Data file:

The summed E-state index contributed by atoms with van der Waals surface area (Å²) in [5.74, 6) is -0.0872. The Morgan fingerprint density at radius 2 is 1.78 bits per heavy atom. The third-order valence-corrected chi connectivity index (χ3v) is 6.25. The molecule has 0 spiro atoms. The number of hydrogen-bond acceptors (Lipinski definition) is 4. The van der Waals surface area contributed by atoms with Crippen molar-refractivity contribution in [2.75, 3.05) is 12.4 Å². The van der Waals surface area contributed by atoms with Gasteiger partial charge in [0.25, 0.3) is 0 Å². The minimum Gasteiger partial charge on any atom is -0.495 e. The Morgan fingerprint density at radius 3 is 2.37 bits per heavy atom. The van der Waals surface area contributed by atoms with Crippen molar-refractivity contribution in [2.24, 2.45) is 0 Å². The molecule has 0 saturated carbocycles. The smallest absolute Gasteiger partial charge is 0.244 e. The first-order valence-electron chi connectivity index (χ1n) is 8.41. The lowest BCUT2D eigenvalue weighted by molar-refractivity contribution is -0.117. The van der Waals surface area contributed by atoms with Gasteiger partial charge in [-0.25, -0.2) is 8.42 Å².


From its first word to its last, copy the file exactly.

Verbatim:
The summed E-state index contributed by atoms with van der Waals surface area (Å²) in [5.74, 6) is -0.0872. The Morgan fingerprint density at radius 2 is 1.78 bits per heavy atom. The third-order valence-corrected chi connectivity index (χ3v) is 6.25. The molecule has 0 spiro atoms. The number of hydrogen-bond acceptors (Lipinski definition) is 4. The van der Waals surface area contributed by atoms with Crippen molar-refractivity contribution in [2.75, 3.05) is 12.4 Å². The van der Waals surface area contributed by atoms with Gasteiger partial charge in [0.25, 0.3) is 0 Å². The minimum Gasteiger partial charge on any atom is -0.495 e. The Morgan fingerprint density at radius 3 is 2.37 bits per heavy atom. The van der Waals surface area contributed by atoms with Crippen molar-refractivity contribution in [2.24, 2.45) is 0 Å². The molecule has 0 saturated carbocycles. The smallest absolute Gasteiger partial charge is 0.244 e. The first-order valence-electron chi connectivity index (χ1n) is 8.41. The lowest BCUT2D eigenvalue weighted by molar-refractivity contribution is -0.117. The van der Waals surface area contributed by atoms with Gasteiger partial charge in [-0.25, -0.2) is 8.42 Å².